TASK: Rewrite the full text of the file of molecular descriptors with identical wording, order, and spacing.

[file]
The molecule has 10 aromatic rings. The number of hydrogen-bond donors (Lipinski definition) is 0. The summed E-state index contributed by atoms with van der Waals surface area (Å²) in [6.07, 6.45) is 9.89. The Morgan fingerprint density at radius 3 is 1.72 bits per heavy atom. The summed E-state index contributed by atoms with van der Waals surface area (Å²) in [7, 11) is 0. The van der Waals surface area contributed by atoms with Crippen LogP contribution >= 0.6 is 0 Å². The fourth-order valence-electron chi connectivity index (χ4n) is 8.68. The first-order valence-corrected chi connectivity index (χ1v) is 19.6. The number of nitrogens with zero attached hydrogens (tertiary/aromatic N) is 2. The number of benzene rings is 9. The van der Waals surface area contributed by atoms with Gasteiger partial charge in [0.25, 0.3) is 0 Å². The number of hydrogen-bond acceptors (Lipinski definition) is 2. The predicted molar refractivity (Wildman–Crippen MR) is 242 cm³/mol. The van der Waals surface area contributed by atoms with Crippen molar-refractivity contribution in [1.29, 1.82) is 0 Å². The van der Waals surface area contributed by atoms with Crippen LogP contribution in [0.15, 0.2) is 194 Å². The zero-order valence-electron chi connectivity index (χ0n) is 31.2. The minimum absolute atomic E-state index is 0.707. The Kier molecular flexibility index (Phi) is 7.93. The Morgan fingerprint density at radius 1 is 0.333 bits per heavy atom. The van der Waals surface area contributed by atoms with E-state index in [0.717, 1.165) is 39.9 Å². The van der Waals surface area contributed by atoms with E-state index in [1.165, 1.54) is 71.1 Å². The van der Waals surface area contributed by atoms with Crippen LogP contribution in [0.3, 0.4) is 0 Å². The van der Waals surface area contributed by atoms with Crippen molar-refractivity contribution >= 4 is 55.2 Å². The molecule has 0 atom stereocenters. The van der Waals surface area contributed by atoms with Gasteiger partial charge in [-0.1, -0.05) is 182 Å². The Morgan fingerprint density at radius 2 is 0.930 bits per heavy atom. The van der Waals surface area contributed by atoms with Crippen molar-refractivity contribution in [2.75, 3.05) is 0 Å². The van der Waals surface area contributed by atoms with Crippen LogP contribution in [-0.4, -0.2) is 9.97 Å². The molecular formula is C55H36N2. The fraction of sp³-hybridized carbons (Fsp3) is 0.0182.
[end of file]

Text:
The molecule has 10 aromatic rings. The number of hydrogen-bond donors (Lipinski definition) is 0. The summed E-state index contributed by atoms with van der Waals surface area (Å²) in [6.07, 6.45) is 9.89. The Morgan fingerprint density at radius 3 is 1.72 bits per heavy atom. The summed E-state index contributed by atoms with van der Waals surface area (Å²) in [7, 11) is 0. The van der Waals surface area contributed by atoms with Crippen LogP contribution >= 0.6 is 0 Å². The fourth-order valence-electron chi connectivity index (χ4n) is 8.68. The first-order valence-corrected chi connectivity index (χ1v) is 19.6. The number of nitrogens with zero attached hydrogens (tertiary/aromatic N) is 2. The number of benzene rings is 9. The van der Waals surface area contributed by atoms with Gasteiger partial charge in [0.25, 0.3) is 0 Å². The number of hydrogen-bond acceptors (Lipinski definition) is 2. The predicted molar refractivity (Wildman–Crippen MR) is 242 cm³/mol. The van der Waals surface area contributed by atoms with Crippen molar-refractivity contribution in [1.29, 1.82) is 0 Å². The van der Waals surface area contributed by atoms with Crippen LogP contribution in [0.15, 0.2) is 194 Å². The zero-order valence-electron chi connectivity index (χ0n) is 31.2. The minimum absolute atomic E-state index is 0.707. The Kier molecular flexibility index (Phi) is 7.93. The Morgan fingerprint density at radius 1 is 0.333 bits per heavy atom. The van der Waals surface area contributed by atoms with E-state index in [0.717, 1.165) is 39.9 Å². The van der Waals surface area contributed by atoms with E-state index in [1.165, 1.54) is 71.1 Å². The van der Waals surface area contributed by atoms with Crippen LogP contribution in [0.3, 0.4) is 0 Å². The van der Waals surface area contributed by atoms with Crippen molar-refractivity contribution >= 4 is 55.2 Å². The molecule has 0 atom stereocenters. The van der Waals surface area contributed by atoms with Gasteiger partial charge in [-0.1, -0.05) is 182 Å². The Morgan fingerprint density at radius 2 is 0.930 bits per heavy atom. The van der Waals surface area contributed by atoms with Crippen molar-refractivity contribution in [2.75, 3.05) is 0 Å². The van der Waals surface area contributed by atoms with Crippen LogP contribution in [-0.4, -0.2) is 9.97 Å². The molecular formula is C55H36N2. The fraction of sp³-hybridized carbons (Fsp3) is 0.0182.